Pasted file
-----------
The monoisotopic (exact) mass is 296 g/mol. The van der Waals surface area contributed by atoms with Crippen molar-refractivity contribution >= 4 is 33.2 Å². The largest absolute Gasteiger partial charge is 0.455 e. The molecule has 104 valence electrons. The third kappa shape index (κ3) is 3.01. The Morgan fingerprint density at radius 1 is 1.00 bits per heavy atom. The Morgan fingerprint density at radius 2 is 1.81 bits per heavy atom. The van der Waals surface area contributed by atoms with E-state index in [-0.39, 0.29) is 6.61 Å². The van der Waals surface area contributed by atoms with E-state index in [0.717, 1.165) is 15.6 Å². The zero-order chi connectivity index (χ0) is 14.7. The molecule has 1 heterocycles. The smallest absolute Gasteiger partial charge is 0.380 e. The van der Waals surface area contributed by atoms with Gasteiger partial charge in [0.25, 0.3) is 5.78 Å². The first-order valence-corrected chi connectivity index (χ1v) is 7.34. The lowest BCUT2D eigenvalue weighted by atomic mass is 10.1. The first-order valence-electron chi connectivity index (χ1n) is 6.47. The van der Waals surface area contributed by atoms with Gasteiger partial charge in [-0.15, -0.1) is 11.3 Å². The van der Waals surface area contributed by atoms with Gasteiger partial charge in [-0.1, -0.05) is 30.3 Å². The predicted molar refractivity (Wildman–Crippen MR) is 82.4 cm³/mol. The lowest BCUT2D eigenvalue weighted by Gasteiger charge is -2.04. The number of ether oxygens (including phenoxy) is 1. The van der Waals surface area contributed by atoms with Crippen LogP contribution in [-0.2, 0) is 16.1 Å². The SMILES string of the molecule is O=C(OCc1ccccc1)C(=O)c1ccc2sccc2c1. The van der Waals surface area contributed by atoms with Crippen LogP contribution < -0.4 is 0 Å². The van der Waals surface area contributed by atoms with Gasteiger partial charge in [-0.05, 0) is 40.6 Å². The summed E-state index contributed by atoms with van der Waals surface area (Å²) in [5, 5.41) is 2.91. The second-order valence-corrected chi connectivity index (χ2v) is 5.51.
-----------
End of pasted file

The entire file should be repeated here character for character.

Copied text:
The monoisotopic (exact) mass is 296 g/mol. The van der Waals surface area contributed by atoms with Crippen molar-refractivity contribution >= 4 is 33.2 Å². The largest absolute Gasteiger partial charge is 0.455 e. The molecule has 104 valence electrons. The third kappa shape index (κ3) is 3.01. The Morgan fingerprint density at radius 1 is 1.00 bits per heavy atom. The Morgan fingerprint density at radius 2 is 1.81 bits per heavy atom. The van der Waals surface area contributed by atoms with E-state index in [-0.39, 0.29) is 6.61 Å². The van der Waals surface area contributed by atoms with E-state index in [0.717, 1.165) is 15.6 Å². The zero-order chi connectivity index (χ0) is 14.7. The molecule has 1 heterocycles. The smallest absolute Gasteiger partial charge is 0.380 e. The van der Waals surface area contributed by atoms with Gasteiger partial charge in [0.25, 0.3) is 5.78 Å². The first-order valence-corrected chi connectivity index (χ1v) is 7.34. The lowest BCUT2D eigenvalue weighted by atomic mass is 10.1. The first-order valence-electron chi connectivity index (χ1n) is 6.47. The van der Waals surface area contributed by atoms with Gasteiger partial charge in [-0.15, -0.1) is 11.3 Å². The van der Waals surface area contributed by atoms with Gasteiger partial charge in [-0.1, -0.05) is 30.3 Å². The predicted molar refractivity (Wildman–Crippen MR) is 82.4 cm³/mol. The lowest BCUT2D eigenvalue weighted by Gasteiger charge is -2.04. The number of ether oxygens (including phenoxy) is 1. The van der Waals surface area contributed by atoms with Crippen LogP contribution in [-0.2, 0) is 16.1 Å². The SMILES string of the molecule is O=C(OCc1ccccc1)C(=O)c1ccc2sccc2c1. The van der Waals surface area contributed by atoms with Crippen LogP contribution < -0.4 is 0 Å². The van der Waals surface area contributed by atoms with Gasteiger partial charge in [-0.05, 0) is 40.6 Å². The summed E-state index contributed by atoms with van der Waals surface area (Å²) in [5, 5.41) is 2.91. The second-order valence-corrected chi connectivity index (χ2v) is 5.51.